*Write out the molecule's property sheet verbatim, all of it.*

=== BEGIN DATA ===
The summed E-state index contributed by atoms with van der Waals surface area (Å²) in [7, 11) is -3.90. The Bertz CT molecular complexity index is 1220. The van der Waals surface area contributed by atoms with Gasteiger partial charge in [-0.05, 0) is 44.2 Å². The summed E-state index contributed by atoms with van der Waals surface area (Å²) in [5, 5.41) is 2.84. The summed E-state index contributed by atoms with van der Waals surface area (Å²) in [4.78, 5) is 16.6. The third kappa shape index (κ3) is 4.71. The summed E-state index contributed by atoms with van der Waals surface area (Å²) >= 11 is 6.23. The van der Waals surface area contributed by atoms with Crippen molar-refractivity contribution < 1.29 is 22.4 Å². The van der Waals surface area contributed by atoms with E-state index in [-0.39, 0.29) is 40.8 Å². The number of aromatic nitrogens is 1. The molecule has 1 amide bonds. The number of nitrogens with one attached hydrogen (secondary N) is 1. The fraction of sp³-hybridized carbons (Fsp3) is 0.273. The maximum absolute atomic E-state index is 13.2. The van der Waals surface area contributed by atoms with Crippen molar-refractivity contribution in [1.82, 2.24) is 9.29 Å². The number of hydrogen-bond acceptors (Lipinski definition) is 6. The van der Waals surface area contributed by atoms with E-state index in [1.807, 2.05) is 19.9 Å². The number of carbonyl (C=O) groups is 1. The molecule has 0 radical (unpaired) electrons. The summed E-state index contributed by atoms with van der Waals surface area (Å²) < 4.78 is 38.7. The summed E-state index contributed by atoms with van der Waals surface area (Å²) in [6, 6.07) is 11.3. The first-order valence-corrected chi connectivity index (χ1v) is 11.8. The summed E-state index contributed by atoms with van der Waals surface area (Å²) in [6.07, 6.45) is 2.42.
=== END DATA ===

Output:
The summed E-state index contributed by atoms with van der Waals surface area (Å²) in [7, 11) is -3.90. The Bertz CT molecular complexity index is 1220. The van der Waals surface area contributed by atoms with Gasteiger partial charge in [-0.05, 0) is 44.2 Å². The summed E-state index contributed by atoms with van der Waals surface area (Å²) in [5, 5.41) is 2.84. The summed E-state index contributed by atoms with van der Waals surface area (Å²) in [4.78, 5) is 16.6. The third kappa shape index (κ3) is 4.71. The summed E-state index contributed by atoms with van der Waals surface area (Å²) >= 11 is 6.23. The van der Waals surface area contributed by atoms with Crippen molar-refractivity contribution < 1.29 is 22.4 Å². The van der Waals surface area contributed by atoms with E-state index in [-0.39, 0.29) is 40.8 Å². The number of aromatic nitrogens is 1. The molecule has 1 amide bonds. The number of nitrogens with one attached hydrogen (secondary N) is 1. The fraction of sp³-hybridized carbons (Fsp3) is 0.273. The maximum absolute atomic E-state index is 13.2. The van der Waals surface area contributed by atoms with Crippen molar-refractivity contribution in [1.82, 2.24) is 9.29 Å². The number of hydrogen-bond acceptors (Lipinski definition) is 6. The van der Waals surface area contributed by atoms with E-state index in [1.807, 2.05) is 19.9 Å². The number of carbonyl (C=O) groups is 1. The molecule has 0 radical (unpaired) electrons. The summed E-state index contributed by atoms with van der Waals surface area (Å²) < 4.78 is 38.7. The summed E-state index contributed by atoms with van der Waals surface area (Å²) in [6, 6.07) is 11.3. The first-order valence-corrected chi connectivity index (χ1v) is 11.8. The summed E-state index contributed by atoms with van der Waals surface area (Å²) in [6.07, 6.45) is 2.42.